Anthony York’s conjecture in his Grizzly Bear Project column that the 2016 U.S. Senate primary could deliver two Democrats in the general election begs the question, in such a circumstance, which Democrat would most likely pick up Republican and business support?
As York notes, two Democrats dueling for the senate seat in the November election could “give the business establishment and other traditionally Republican constituencies a meaningful voice in a top-of-the-ticket race for the first time since the recall of Gray Davis.”
Of course, at this stage we do not know what the field for the senate seat will look like, whether a Republican with name ID and stature will enter the race, and certainly who the two finalists would be if Democrats go one-two on primary Election Day. Such uncertainties have not stopped pundits, including yours truly, from filling up a notebook full of horserace possibilities for the contest.
Take the potential Democratic Party candidates mentioned in the Anthony York piece, Attorney General Kamala Harris, the only announced candidate, billionaire environmentalist Tom Steyer and former Los Angeles Mayor Antonio Villaraigosa. Probably safe to say none of the three would receive a warm embrace from Republicans and many in the business community. However, if the senate race comes down to two of these three candidates, choices will be made.
Steyer could claim contacts in certain segments of the business world and clear opposition from other business entities – yes, I’m talking about you, oil companies. His desire to regulate featured in his environmental positions scare off business generally fearing more regulations.
The former Los Angeles mayor could play up his battles with some of the unions in trying to reach out to Republicans. He would also argue he made some tough budget decisions running Los Angeles during dark fiscal days. But he also has been a champion of tax increases and there are other issues of concern Republicans and the business community would raise.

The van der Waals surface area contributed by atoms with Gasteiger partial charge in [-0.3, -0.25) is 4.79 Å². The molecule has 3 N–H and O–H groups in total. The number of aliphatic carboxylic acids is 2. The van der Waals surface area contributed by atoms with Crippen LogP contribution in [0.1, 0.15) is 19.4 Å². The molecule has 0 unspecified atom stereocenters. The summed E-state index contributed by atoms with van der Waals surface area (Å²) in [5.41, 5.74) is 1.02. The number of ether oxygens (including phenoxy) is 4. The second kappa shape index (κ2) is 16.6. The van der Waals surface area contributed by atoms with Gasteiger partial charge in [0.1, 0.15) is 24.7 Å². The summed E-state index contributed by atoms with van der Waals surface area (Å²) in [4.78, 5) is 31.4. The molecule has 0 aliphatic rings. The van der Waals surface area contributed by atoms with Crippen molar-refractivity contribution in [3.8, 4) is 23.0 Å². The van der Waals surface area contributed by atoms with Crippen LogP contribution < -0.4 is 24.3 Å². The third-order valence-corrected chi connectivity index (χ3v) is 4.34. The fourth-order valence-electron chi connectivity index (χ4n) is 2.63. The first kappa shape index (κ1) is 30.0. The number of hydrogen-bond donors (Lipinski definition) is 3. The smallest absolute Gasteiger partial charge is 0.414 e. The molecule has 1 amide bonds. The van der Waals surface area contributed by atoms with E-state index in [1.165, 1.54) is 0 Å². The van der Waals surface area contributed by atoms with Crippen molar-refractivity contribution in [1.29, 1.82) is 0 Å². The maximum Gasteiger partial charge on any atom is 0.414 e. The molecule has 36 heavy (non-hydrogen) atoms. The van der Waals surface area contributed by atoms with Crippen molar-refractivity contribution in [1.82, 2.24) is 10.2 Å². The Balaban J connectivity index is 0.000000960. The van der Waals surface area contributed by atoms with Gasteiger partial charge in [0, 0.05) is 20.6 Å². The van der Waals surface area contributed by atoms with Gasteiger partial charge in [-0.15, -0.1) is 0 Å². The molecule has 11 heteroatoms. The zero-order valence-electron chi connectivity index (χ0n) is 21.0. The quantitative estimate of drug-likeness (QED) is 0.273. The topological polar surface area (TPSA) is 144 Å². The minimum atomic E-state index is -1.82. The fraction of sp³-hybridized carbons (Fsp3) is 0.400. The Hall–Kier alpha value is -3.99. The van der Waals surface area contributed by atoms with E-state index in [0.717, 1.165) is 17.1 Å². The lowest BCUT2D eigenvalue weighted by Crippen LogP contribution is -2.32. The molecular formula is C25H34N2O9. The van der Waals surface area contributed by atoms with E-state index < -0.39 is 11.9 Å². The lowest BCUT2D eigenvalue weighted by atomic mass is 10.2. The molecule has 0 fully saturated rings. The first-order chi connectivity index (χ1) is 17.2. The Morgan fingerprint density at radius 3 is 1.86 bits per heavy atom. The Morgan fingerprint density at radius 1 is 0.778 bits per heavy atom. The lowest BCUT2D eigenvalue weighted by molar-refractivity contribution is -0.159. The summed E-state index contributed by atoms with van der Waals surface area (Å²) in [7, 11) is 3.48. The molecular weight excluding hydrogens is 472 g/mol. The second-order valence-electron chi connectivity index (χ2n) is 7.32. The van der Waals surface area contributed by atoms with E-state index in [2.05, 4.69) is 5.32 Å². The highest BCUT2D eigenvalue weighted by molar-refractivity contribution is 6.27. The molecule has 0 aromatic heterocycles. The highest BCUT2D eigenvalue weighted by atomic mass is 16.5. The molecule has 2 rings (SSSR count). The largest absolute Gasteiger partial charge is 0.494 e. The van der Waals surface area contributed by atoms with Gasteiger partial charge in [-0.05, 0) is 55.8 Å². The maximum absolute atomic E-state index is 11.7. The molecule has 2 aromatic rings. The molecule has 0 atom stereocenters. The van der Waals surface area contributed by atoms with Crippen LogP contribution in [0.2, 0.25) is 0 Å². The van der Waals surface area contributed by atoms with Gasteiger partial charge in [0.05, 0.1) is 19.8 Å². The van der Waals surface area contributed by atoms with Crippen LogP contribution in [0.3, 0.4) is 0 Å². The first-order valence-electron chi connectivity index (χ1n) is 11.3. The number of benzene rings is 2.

Harris has not been popular with the business people and Republicans when she titled certain ballot measures that benefited a liberal interpretation of the proposed initiatives. Soon after announcing she would seek the senate seat, Harris received the endorsement of prominent liberals including Massachusetts senator Elizabeth Warren. Probably not the best calling card when seeking Republican and business votes.
However, Harris has one thing going for her that could scare away business support for an opponent. She will be the attorney general when she runs for office and will continue to be the attorney general if she loses the race.
Of course, there are other potential candidates on the Democratic side including a number of members of congress and state Treasurer John Chiang that could make things interesting if they run and make the final election requiring business interests and Republicans to figure out which candidate to support.
All this early conjecture could become moot because the top two primary is being challenged in court. Last week the California State Appeals Court in San Francisco heard arguments in Rubin vs. Bowen. Minor parties have challenged the nonpartisan, top-two open primary in the state, claiming that the system violates the association rights of political parties and disenfranchises third-party voters in the general election.
Admittedly, it is certainly early to partake in this exercise of weighing candidate support; but the point of such a discussion is clear — the top-two primary can drastically change political calculations in the state.
Follow Joel Fox on Twitter @1JoelFox1